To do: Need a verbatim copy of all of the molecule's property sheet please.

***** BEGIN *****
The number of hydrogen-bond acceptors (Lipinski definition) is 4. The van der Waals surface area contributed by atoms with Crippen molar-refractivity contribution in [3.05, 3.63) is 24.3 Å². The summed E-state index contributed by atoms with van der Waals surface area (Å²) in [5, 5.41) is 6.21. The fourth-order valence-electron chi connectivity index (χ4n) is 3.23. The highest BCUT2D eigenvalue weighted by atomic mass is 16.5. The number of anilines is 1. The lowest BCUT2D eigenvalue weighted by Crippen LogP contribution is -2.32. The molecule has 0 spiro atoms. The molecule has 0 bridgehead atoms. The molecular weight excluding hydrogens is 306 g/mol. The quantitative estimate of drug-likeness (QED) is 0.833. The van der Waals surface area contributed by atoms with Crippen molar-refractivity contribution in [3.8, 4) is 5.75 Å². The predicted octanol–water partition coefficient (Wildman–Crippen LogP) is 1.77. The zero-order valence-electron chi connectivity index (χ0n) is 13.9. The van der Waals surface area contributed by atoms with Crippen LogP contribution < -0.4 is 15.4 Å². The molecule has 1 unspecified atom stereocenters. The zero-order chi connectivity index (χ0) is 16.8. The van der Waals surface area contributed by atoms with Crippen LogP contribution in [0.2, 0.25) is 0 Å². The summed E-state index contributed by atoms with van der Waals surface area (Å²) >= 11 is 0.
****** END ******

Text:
The number of hydrogen-bond acceptors (Lipinski definition) is 4. The van der Waals surface area contributed by atoms with Crippen molar-refractivity contribution in [3.05, 3.63) is 24.3 Å². The summed E-state index contributed by atoms with van der Waals surface area (Å²) in [5, 5.41) is 6.21. The fourth-order valence-electron chi connectivity index (χ4n) is 3.23. The highest BCUT2D eigenvalue weighted by atomic mass is 16.5. The number of anilines is 1. The lowest BCUT2D eigenvalue weighted by Crippen LogP contribution is -2.32. The molecule has 0 spiro atoms. The molecule has 0 bridgehead atoms. The molecular weight excluding hydrogens is 306 g/mol. The quantitative estimate of drug-likeness (QED) is 0.833. The van der Waals surface area contributed by atoms with Crippen molar-refractivity contribution in [3.8, 4) is 5.75 Å². The predicted octanol–water partition coefficient (Wildman–Crippen LogP) is 1.77. The zero-order valence-electron chi connectivity index (χ0n) is 13.9. The van der Waals surface area contributed by atoms with Crippen LogP contribution < -0.4 is 15.4 Å². The molecule has 1 unspecified atom stereocenters. The zero-order chi connectivity index (χ0) is 16.8. The van der Waals surface area contributed by atoms with Crippen LogP contribution in [0.2, 0.25) is 0 Å². The summed E-state index contributed by atoms with van der Waals surface area (Å²) >= 11 is 0.